Charcot foot is a condition causing weakening of the bones in the foot that can occur in people who have significant nerve damage (neuropathy). The bones are weakened enough to fracture, and with continued walking, the foot eventually changes shape. As the disorder progresses, the joints collapse and the foot takes on an abnormal shape, such as a rocker-bottom appearance.
Charcot foot is a serious condition that can lead to severe deformity, disability and even amputation. Because of its seriousness, it is important that patients living with diabetes—a disease often associated with neuropathy—take preventive measures and seek immediate care if signs or symptoms appear.
Charcot foot develops as a result of neuropathy, which decreases sensation and the ability to feel temperature, pain or trauma. Because of diminished sensation, the patient may continue to walk—making the injury worse. People with neuropathy (especially those who have had it for a long time) are at risk for developing Charcot foot. In addition, neuropathic patients with a tight Achilles tendon have been shown to have a tendency to develop Charcot foot.
The symptoms of Charcot foot may include:
Warmth to the touch (the affected foot feels warmer than the other)
Redness in the foot
Swelling in the area
Pain or soreness
Early diagnosis of Charcot foot is extremely important for successful treatment. To arrive at a diagnosis, the surgeon will examine the foot and ankle and ask about events that may have occurred prior to the symptoms. X-rays and other imaging studies and tests may be ordered. Once treatment begins, x-rays are taken periodically to aid in evaluating the status of the condition.
It is extremely important to follow the surgeon’s treatment plan for Charcot foot. Failure to do so can lead to the loss of a toe, foot, leg or life.
Nonsurgical treatment for Charcot foot consists of:
Immobilization. Because the foot and ankle are so fragile during the early stage of Charcot, they must be protected so the weakened bones can repair themselves. Complete nonweightbearing is necessary to keep the foot from further collapsing. The patient will not be able to walk on the affected foot until the surgeon determines it is safe to do so. During this period, the patient may be fitted with a cast, removable boot or brace and may be required to use crutches or a wheelchair. It may take the bones several months to heal, although it can take considerably longer in some patients.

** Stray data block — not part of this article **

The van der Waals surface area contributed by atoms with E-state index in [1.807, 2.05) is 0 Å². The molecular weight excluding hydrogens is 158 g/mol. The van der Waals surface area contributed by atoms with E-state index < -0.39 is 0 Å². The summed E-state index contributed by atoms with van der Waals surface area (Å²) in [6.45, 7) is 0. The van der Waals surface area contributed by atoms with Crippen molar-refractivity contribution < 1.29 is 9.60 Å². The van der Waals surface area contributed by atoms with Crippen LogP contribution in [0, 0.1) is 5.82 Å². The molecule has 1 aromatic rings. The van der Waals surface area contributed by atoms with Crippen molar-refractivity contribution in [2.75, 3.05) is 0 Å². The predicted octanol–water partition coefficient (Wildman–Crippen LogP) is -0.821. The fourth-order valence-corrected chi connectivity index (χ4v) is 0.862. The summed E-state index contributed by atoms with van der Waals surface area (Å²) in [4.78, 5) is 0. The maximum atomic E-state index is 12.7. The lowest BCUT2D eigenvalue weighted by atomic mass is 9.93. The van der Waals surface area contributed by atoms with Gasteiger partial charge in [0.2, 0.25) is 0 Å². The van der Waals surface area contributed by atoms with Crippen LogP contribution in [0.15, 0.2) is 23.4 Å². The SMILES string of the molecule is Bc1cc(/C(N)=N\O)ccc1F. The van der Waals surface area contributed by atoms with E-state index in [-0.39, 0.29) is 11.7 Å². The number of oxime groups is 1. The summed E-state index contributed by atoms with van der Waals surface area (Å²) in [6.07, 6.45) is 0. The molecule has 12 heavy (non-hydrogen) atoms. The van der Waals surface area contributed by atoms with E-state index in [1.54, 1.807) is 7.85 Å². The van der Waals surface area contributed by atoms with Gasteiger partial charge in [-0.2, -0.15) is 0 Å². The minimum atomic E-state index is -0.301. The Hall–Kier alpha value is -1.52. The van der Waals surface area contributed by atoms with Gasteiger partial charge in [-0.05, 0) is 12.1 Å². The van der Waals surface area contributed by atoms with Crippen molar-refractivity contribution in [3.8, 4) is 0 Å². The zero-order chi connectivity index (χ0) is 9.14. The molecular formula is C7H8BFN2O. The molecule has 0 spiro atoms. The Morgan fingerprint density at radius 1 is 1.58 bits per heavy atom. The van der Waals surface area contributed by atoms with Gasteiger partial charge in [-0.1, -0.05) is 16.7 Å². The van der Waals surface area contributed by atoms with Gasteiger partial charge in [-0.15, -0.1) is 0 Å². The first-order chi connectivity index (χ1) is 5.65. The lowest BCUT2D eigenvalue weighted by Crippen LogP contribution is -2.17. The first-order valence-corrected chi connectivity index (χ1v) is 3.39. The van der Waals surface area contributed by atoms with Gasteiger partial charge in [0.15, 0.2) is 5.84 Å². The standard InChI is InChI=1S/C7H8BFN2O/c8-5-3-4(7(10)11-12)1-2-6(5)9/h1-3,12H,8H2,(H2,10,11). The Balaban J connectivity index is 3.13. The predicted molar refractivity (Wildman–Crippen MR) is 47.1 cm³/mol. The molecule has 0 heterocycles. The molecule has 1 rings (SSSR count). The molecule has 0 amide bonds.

Custom shoes and bracing. Shoes with special inserts may be needed after the bones have healed to enable the patient to return to daily activities—as well as help prevent recurrence of Charcot foot, development of ulcers and possibly amputation. In cases with significant deformity, bracing is also required.
Activity modification. A modification in activity level may be needed to avoid repetitive trauma to both feet. A patient with Charcot in one foot is more likely to develop it in the other foot, so measures must be taken to protect both feet.
In some cases, the Charcot deformity may become severe enough that surgery is necessary. The foot and ankle surgeon will determine the proper timing as well as the appropriate procedure for the individual case.
The patient can play a vital role in preventing Charcot foot and its complications by following these measures:
Keeping blood sugar levels under control can help reduce the progression of nerve damage in the feet.
Get regular checkups from a foot and ankle surgeon.
Check both feet every day—and see a surgeon immediately if you notice signs of Charcot foot.
Be careful to avoid injury, such as bumping the foot or overdoing an exercise program.
Follow the surgeon’s instructions for long-term treatment to prevent recurrences, ulcers and amputation.